Asian And Middle Eastern Business Ethics Hit Latin America

by Shu on July 6, 2010

in Finance

We recently spoke with Michael Diaz, Jr., the Miami-based managing partner at Diaz, Reus & Targ, LLP, who has spent more than 20 years in private practice defending and investigating Latin American money laundering and public corruption cases. A Cuban-born bilingual international attorney, Diaz (pictured) is a former U.S. government prosecutor who investigated and prosecuted highly publicized corruption, economic, drug, and other cases. Excerpts from his remarks appear below.  

 

"Beware when doing business in Latin America. Thanks to well financed and growing Chinese and Middle Eastern investment there, fraud and bribery are growing as well. Business practices considered unethical, fraudulent, and illegal in the United States, such as bribery and financial ‘favors,’ are largely tolerated and thriving in the developing regions of the Western Hemisphere, with little risk to the perpetrators.

 

            "I use the phrase ‘opportunity with impunity’ to describe these business, trade, and investment relationships, since both parties are often comfortable negotiating with embedded kickback schemes. For example, in Latin America’s mining industry, extra compensation remains a frequent factor in negotiating for drilling, cultivation, or exploitation rights.

            "However, that impunity faces fresh challenges from America. The U.S. government has recently passed new regulations and stepped up enforcement of the Foreign Corrupt Practices Act (“FCPA”), anti-money laundering (“AML”) laws, the USA Patriot Act and Office of Foreign Assets Control (“OFAC”) rules.  President Obama has pressed hard for passage of additional measures to protect consumers and prevent fraud at home and abroad. And the U.S. Justice Department recently announced that it would not tolerate payoffs to local officials by U.S. companies selling healthcare products in foreign markets.

            "Today, public and private entities operating in Latin America face serious penalties if they violate U.S. laws – even if based in China, the Middle East, or Europe. One example: Siemens recently paid more than $1.3 billion to settle corruption probes in the United States and Germany related to alleged bribery of Brazilian government officials. Clearly, the American government is willing to levy fines, freeze bank accounts, and take other steps to enforce its rules on doing business in Latin America – particularly for public companies regulated by the U.S. Securities and Exchange Commission (“SEC”). 

           "While U.S. pressure is leading to greater scrutiny of foreign investments in Latin America, it has not halted public entities and private corporations from seeking ‘opportunities with impunity.’ One reason is that Latino governments traditionally distrust their ‘big brother’ to the north, commonly complaining that the United States is interfering with Latin America’s right to regulate its own business practices.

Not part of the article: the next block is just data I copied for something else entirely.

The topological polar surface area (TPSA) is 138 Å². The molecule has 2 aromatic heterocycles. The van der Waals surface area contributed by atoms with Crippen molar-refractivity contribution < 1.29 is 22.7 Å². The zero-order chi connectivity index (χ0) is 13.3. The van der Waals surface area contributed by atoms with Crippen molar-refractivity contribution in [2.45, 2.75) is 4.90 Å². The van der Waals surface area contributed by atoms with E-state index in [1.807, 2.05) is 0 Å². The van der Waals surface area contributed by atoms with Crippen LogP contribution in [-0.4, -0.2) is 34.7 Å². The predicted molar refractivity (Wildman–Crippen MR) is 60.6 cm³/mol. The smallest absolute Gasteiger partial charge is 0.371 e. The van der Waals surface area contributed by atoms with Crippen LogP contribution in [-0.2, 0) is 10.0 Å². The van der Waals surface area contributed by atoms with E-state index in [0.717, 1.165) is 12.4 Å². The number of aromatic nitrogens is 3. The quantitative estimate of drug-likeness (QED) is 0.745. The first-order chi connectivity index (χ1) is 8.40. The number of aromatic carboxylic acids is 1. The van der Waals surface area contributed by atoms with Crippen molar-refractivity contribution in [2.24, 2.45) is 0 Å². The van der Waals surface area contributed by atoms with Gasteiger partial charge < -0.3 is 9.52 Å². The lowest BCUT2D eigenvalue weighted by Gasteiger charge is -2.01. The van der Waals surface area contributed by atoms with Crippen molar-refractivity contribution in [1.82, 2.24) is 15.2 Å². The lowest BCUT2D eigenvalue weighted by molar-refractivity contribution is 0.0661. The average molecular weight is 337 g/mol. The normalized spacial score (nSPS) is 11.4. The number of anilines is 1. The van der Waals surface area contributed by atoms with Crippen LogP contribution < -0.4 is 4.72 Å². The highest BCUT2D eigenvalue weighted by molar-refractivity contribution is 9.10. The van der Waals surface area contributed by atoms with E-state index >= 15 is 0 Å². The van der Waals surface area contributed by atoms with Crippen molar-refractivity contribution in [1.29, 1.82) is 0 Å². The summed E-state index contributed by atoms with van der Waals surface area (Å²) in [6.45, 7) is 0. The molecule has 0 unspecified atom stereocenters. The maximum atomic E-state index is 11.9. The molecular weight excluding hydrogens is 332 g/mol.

“In addition, Latin American nations often see U.S. antifraud and anticorruption regulations as hindrances to their economic growth – particularly during a recession when foreign investment from China and the Middle East comes as badly needed economic stimulus. For many Latin American governments, the creation of new jobs ranks far more important than abiding by U.S. anticorruption laws. 

            “Faced with these countervailing pressures, any company doing business in Latin America needs to analyze the risks associated with a new investment, acquisition, joint venture, or business transaction. There’s no substitute for due diligence at every step, including a thorough investigation of potential partners in the region. Otherwise, the U.S. company could be exposed to significant legal, financial, and public relations risks if past bribery or corruption charges come to light. 

            “When drafting business and investment agreements, it’s essential to include provisions that absolve a U.S. company from any corrupt practices committed by a foreign entity. That can make a dramatic difference if the government launches an anti-corruption, anti-money laundering, or fraud investigation.

            “The bottom line: Know your customer, know your partner, and know the risks of operating in a region where ‘opportunity with impunity’ remains the guiding principle for doing business.”

 

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